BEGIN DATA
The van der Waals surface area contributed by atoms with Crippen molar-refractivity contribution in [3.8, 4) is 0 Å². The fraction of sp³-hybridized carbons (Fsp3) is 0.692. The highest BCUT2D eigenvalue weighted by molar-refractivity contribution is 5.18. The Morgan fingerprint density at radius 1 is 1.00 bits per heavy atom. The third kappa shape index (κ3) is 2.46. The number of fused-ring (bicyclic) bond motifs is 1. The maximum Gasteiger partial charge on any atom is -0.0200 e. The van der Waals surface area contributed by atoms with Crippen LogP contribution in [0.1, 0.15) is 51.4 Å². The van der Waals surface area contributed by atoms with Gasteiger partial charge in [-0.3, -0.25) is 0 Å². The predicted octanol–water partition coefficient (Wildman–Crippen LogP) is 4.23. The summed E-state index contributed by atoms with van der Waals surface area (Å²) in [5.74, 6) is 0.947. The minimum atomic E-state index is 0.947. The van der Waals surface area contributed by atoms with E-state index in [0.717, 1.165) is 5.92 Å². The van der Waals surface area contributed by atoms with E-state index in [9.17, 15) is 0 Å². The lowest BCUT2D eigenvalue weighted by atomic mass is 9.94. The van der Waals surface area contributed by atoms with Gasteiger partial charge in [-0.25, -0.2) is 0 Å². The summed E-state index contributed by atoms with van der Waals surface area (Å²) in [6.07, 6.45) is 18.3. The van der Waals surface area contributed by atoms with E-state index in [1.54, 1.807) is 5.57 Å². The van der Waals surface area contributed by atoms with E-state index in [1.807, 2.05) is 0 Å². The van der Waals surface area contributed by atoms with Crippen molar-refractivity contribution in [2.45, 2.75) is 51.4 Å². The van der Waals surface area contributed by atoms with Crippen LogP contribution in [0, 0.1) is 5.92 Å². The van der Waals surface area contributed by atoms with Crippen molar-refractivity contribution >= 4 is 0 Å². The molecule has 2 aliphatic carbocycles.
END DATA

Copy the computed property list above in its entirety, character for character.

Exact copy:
The van der Waals surface area contributed by atoms with Crippen molar-refractivity contribution in [3.8, 4) is 0 Å². The fraction of sp³-hybridized carbons (Fsp3) is 0.692. The highest BCUT2D eigenvalue weighted by molar-refractivity contribution is 5.18. The Morgan fingerprint density at radius 1 is 1.00 bits per heavy atom. The third kappa shape index (κ3) is 2.46. The number of fused-ring (bicyclic) bond motifs is 1. The maximum Gasteiger partial charge on any atom is -0.0200 e. The van der Waals surface area contributed by atoms with Crippen LogP contribution in [0.1, 0.15) is 51.4 Å². The van der Waals surface area contributed by atoms with Gasteiger partial charge in [-0.3, -0.25) is 0 Å². The predicted octanol–water partition coefficient (Wildman–Crippen LogP) is 4.23. The summed E-state index contributed by atoms with van der Waals surface area (Å²) in [5.74, 6) is 0.947. The minimum atomic E-state index is 0.947. The van der Waals surface area contributed by atoms with E-state index in [0.717, 1.165) is 5.92 Å². The van der Waals surface area contributed by atoms with E-state index in [9.17, 15) is 0 Å². The lowest BCUT2D eigenvalue weighted by atomic mass is 9.94. The van der Waals surface area contributed by atoms with Gasteiger partial charge in [-0.25, -0.2) is 0 Å². The summed E-state index contributed by atoms with van der Waals surface area (Å²) in [6.07, 6.45) is 18.3. The van der Waals surface area contributed by atoms with E-state index in [1.54, 1.807) is 5.57 Å². The van der Waals surface area contributed by atoms with E-state index in [1.807, 2.05) is 0 Å². The van der Waals surface area contributed by atoms with Crippen molar-refractivity contribution in [2.45, 2.75) is 51.4 Å². The van der Waals surface area contributed by atoms with Crippen LogP contribution in [0, 0.1) is 5.92 Å². The van der Waals surface area contributed by atoms with Crippen molar-refractivity contribution >= 4 is 0 Å². The molecule has 2 aliphatic carbocycles.